Yes, I'm irked. I'm irked enough I'm going to add a new box to the side that includes links to several of the scanlation sites available on-line, where this and nearly every other manga can be read on-line. Now the whole scanlation-no scanlation debate is worthy of its own post, which I may or may not write, but not today. Suffice it to say that I read all my ongoing "gotta have 'em all mangas" on scanlations because they usually come out months if not years before the books are available. I'm not apologizing. I own every single available English volume of my favorite mangas (in fact, every one in my "Has a Certain Appeal" - except those not available in English at all and Alice in the Country of Hearts - another Tokyopop casualty with only one volume left to go. And that's true for most of my "Okay" ones, too. For Maid-Sama and my other GHEA manga, Shinobi Life, I've bought the volumes I can't get in English in Japanese, since I'm learning it for Tokyo Crazy Paradise. But I hate that I can't buy copies here in the States. I'm hopeful that Maid-Sama will someday get someone picking up its license.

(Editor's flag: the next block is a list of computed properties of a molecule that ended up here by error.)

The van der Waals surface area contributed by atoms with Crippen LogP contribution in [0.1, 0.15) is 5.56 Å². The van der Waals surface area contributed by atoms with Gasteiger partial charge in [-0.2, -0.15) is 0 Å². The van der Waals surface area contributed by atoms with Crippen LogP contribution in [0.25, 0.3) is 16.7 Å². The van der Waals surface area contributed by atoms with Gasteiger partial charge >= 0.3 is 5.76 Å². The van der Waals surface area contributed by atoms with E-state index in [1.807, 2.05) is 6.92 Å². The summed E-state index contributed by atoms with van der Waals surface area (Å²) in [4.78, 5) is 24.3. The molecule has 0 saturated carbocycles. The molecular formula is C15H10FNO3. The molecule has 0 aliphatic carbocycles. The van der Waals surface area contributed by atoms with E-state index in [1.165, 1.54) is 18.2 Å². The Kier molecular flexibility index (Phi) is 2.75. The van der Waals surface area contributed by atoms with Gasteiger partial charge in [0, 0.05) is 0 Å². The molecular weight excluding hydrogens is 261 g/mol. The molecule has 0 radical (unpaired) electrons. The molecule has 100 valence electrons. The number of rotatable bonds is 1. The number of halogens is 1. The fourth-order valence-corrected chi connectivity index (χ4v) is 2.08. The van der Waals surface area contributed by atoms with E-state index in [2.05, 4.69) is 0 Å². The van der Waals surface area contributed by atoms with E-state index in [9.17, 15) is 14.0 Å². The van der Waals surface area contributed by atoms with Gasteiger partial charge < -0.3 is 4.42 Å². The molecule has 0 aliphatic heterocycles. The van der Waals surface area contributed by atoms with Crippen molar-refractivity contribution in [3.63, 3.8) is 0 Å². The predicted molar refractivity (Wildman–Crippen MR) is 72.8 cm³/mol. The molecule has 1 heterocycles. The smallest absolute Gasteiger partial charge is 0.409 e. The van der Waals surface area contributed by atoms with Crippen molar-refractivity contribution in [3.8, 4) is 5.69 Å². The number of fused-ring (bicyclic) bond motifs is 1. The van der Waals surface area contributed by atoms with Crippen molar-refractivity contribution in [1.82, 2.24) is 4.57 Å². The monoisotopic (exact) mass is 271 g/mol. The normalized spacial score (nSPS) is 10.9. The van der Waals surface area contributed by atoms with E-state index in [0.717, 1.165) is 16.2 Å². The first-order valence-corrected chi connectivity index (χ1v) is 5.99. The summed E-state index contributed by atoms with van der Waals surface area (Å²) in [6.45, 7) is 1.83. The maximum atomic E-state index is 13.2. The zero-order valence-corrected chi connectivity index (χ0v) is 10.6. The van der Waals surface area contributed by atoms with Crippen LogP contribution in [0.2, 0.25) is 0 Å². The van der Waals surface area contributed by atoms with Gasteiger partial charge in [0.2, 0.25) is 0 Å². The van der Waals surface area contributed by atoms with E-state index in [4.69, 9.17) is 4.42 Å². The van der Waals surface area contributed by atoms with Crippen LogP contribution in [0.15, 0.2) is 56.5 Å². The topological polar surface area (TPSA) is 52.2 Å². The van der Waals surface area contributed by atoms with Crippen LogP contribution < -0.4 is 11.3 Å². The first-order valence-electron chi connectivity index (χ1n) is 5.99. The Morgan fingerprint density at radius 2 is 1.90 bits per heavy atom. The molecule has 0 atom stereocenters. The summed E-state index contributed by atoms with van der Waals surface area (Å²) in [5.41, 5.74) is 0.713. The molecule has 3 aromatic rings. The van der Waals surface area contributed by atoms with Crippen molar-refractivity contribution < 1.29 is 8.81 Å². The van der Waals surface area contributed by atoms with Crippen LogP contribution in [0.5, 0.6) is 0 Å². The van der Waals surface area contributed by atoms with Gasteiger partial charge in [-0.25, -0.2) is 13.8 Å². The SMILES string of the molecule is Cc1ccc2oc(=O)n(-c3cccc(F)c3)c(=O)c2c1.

In the meantime, it sucks. And makes it hard for me to recommend it to my friends. It's a real pity because this is a great manga.
If you read happen to read this manga, don't skip the sidebar stuff or any side stories. The mangaku's irreverent humor is laugh out loud funny whether she's trying to make her self-portrait more palatable or hosting a Q&A session disrupted by Usui. They're not only charming, they build on the layers of characters. Maid-sama also a manga that has no problems laughing at itself or many common aspects of manga thinking (a trait I always find appealing). Even though it has its serious sides, it doesn't take itself too seriously. And it has sarcasm, one of my absolutely favorite kind of humor. There is an anime, though it's subbed, and, yes, I recommend that, too. Sometimes the beauty of the characters doesn't come through when they do an anime. In my opinion, the characters are even more beautiful than in the manga, with the same humor and charm they display on the page. Which is fantastico.